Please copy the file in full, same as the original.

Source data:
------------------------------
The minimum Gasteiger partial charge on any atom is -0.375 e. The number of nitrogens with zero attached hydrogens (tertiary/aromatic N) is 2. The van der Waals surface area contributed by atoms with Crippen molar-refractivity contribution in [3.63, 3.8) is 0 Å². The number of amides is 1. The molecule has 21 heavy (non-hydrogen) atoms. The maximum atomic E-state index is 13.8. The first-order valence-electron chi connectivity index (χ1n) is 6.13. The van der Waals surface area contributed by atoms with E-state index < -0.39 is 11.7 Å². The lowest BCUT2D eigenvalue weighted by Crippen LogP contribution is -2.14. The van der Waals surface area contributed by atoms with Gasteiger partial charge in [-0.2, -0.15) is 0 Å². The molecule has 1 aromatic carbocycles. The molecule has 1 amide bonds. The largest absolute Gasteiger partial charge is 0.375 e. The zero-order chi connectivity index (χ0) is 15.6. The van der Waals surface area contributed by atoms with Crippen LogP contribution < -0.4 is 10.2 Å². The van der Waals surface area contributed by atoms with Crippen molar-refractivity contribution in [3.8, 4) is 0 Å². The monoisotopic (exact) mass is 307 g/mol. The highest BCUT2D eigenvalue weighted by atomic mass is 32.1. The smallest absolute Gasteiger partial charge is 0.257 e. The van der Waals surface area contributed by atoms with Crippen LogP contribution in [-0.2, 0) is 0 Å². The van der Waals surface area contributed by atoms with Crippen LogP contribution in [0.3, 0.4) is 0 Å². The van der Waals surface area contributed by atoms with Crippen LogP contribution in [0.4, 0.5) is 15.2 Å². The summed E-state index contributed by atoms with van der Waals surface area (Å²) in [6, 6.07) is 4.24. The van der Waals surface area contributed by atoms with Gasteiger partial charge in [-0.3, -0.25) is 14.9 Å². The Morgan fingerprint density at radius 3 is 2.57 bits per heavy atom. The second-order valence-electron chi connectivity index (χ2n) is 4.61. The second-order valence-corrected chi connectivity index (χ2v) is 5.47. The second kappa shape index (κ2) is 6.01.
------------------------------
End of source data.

The minimum Gasteiger partial charge on any atom is -0.375 e. The number of nitrogens with zero attached hydrogens (tertiary/aromatic N) is 2. The van der Waals surface area contributed by atoms with Crippen molar-refractivity contribution in [3.63, 3.8) is 0 Å². The number of amides is 1. The molecule has 21 heavy (non-hydrogen) atoms. The maximum atomic E-state index is 13.8. The first-order valence-electron chi connectivity index (χ1n) is 6.13. The van der Waals surface area contributed by atoms with E-state index < -0.39 is 11.7 Å². The lowest BCUT2D eigenvalue weighted by Crippen LogP contribution is -2.14. The van der Waals surface area contributed by atoms with Gasteiger partial charge in [-0.2, -0.15) is 0 Å². The molecule has 1 aromatic carbocycles. The molecule has 1 amide bonds. The largest absolute Gasteiger partial charge is 0.375 e. The zero-order chi connectivity index (χ0) is 15.6. The van der Waals surface area contributed by atoms with Crippen LogP contribution < -0.4 is 10.2 Å². The van der Waals surface area contributed by atoms with Crippen molar-refractivity contribution in [3.8, 4) is 0 Å². The monoisotopic (exact) mass is 307 g/mol. The highest BCUT2D eigenvalue weighted by atomic mass is 32.1. The smallest absolute Gasteiger partial charge is 0.257 e. The van der Waals surface area contributed by atoms with Crippen LogP contribution in [-0.2, 0) is 0 Å². The van der Waals surface area contributed by atoms with Crippen LogP contribution in [0.3, 0.4) is 0 Å². The van der Waals surface area contributed by atoms with Crippen LogP contribution in [0.4, 0.5) is 15.2 Å². The summed E-state index contributed by atoms with van der Waals surface area (Å²) in [6, 6.07) is 4.24. The van der Waals surface area contributed by atoms with Gasteiger partial charge in [-0.3, -0.25) is 14.9 Å². The Morgan fingerprint density at radius 3 is 2.57 bits per heavy atom. The second-order valence-electron chi connectivity index (χ2n) is 4.61. The second-order valence-corrected chi connectivity index (χ2v) is 5.47. The second kappa shape index (κ2) is 6.01.